Compared to packs made with traditional nylon or gridstop fabrics, this will come at a modest weight penalty of 1-2oz per pack, but compared to Hyperlite and other Dyneema packs, you might actually come out ahead. 200D Ultra is the same weight as 50D DCH (Dyneema Composite Hybrid), and 400D Ultra actually weighs 7% less than 150D DCH. This means you could get 2.6 to eight times the strength without sacrificing your base weight at all!
Off Trail Backpack Recommendations
This has become my go-to pack for long food/water carries and areas that require bear cans. It is an internal frame pack that uses 400D Ultra fabric throughout, making it tough as nails while being lighter on average than the popular HMG Southwest. It has a frame that extends past the shoulders with load lifters, many options for straps and hip belts, and a removable frame for when you have a lighter load and don’t need the support.
READ NEXT – Superior Wilderness Designs Long Haul 40 Review
Mountain Laurel Designs Exodus in Ecopak Ultra ($325)
This frameless pack is fast and light at 18oz for 55 liters of storage while still being up to the task of off trail scrambling with a mix of 200D and 400D Ultra fabrics. If you fill a 55-liter frameless pack to the top, it probably won’t be very comfortable, but the flexibility of being able to pack more food/water when you don’t have a choice is worth the .5oz penalty over its little brother, the Prophet. As with most MLD products, the build quality is through the roof, and the shoulder straps are absurdly comfortable for how light they are.
LiteAF Ultra 30L Curve ($235)
If you already have a super dialed ultralight setup but need a slightly stronger pack, this offering from LiteAF might be a fantastic option. At only 30L of internal volume, you’ll need to keep your luxury items to a minimum and carefully consider your food bag. One unique thing about LiteAF is that they will print colors onto most fabrics, including ultra, meaning you can earn style points most hikers only dream of.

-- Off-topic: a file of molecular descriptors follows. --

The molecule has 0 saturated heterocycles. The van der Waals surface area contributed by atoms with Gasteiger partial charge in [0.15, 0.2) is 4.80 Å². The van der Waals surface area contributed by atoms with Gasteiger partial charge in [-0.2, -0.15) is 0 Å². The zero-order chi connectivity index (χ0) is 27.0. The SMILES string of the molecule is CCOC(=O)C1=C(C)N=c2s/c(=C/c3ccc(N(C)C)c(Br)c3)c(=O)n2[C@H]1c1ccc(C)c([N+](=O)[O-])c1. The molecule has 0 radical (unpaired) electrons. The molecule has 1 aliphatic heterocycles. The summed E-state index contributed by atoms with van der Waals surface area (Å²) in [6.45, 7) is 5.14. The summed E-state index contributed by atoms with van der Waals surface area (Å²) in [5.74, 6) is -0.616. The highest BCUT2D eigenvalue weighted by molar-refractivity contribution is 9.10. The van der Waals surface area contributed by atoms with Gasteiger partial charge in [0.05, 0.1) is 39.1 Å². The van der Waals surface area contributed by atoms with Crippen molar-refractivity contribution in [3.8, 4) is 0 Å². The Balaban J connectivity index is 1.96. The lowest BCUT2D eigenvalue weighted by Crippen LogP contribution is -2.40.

Navigation & Planning
Most hikers are familiar with guidebooks or “guide” style GPS apps like Guthook/FarOut or AllTrails, which are great for providing in-depth info on established trails already loaded into their database. When it comes to planning your own route, these apps fall flat.
Map navigation and route planning are skills that no item in your pack can completely replace. If you are a beginner in navigation, a course like Andrew Skurka’s Plan Like A Pro ($175) is a great way to get a comprehensive education in the subject, tailored to off trail and high route backpacking. It includes live communication with an instructor and discounts to your favorite gear companies, something a Youtube video won’t provide. If you want to go the “free-ninety-nine” route, there are plenty of good videos on the subject available.
Route Planning Tools
In the planning phase, you’ll want a feature-rich GPS map service, preferably with both a web and a phone app. These services generally provide multiple map layers and overlays, a 3D topographic model to provide elevation data, and route planning tools such as snap-to-track routes and terrain analysis.
While you may be able to find high-detail GPX tracks of a route you are planning to attempt, it’s best to go through and rebuild the route yourself in one of these services. This will familiarize you with the terrain and help you spot potential alternate routes (critical if you aren’t able to scout out a route before attempting a full thru).
Gaia GPS ($40/year, less with new account incentives)
Gaia was a long-time staple for me because of its solid map set and route-building tools while retaining a user-friendly interface. I’ve even got my mom to use it for her day hiking! A killer map layer they have exclusive access to is the NatGeo Trails Illustrated series, which are easy to read and provide better contextual information than most national mapsets.
On the downside, GIS and map nerds will find their data organization a bit lacking, and the route editing tools are still a bit behind the competition. They were also recently bought out by Outside, and bug reports have been on the rise as their engineering and support staff was cut back.
CalTopo ($20 or $50/year, depending on subscription level)
Caltopo is like the 202-level GPS map. While their user interface isn’t quite as intuitive to navigate as the competition, they more than make up for it with their extremely advanced feature set. They excel at editing existing tracks/routes, analyzing terrain, and customizing graphics.